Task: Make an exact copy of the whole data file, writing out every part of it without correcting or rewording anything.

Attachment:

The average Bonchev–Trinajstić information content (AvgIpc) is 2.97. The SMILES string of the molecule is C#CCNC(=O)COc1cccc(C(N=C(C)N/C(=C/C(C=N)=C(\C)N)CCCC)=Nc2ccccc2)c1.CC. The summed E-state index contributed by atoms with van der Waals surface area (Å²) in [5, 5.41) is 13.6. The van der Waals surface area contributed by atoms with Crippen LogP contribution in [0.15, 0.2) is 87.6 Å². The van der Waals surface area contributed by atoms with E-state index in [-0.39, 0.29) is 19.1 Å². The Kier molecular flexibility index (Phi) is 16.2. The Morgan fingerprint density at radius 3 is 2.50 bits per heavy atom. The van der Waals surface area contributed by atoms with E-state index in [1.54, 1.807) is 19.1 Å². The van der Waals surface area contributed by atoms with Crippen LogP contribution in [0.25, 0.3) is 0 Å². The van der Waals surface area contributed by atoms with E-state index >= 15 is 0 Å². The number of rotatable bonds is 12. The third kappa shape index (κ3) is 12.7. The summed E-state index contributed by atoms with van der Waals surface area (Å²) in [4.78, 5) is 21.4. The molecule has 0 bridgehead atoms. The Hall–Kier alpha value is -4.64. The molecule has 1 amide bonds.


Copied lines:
The average Bonchev–Trinajstić information content (AvgIpc) is 2.97. The SMILES string of the molecule is C#CCNC(=O)COc1cccc(C(N=C(C)N/C(=C/C(C=N)=C(\C)N)CCCC)=Nc2ccccc2)c1.CC. The summed E-state index contributed by atoms with van der Waals surface area (Å²) in [5, 5.41) is 13.6. The van der Waals surface area contributed by atoms with Crippen LogP contribution in [0.15, 0.2) is 87.6 Å². The van der Waals surface area contributed by atoms with E-state index in [-0.39, 0.29) is 19.1 Å². The Kier molecular flexibility index (Phi) is 16.2. The Morgan fingerprint density at radius 3 is 2.50 bits per heavy atom. The van der Waals surface area contributed by atoms with E-state index in [1.54, 1.807) is 19.1 Å². The van der Waals surface area contributed by atoms with Crippen LogP contribution in [0.25, 0.3) is 0 Å². The van der Waals surface area contributed by atoms with E-state index >= 15 is 0 Å². The number of rotatable bonds is 12. The third kappa shape index (κ3) is 12.7. The summed E-state index contributed by atoms with van der Waals surface area (Å²) in [4.78, 5) is 21.4. The molecule has 0 bridgehead atoms. The Hall–Kier alpha value is -4.64. The molecule has 1 amide bonds.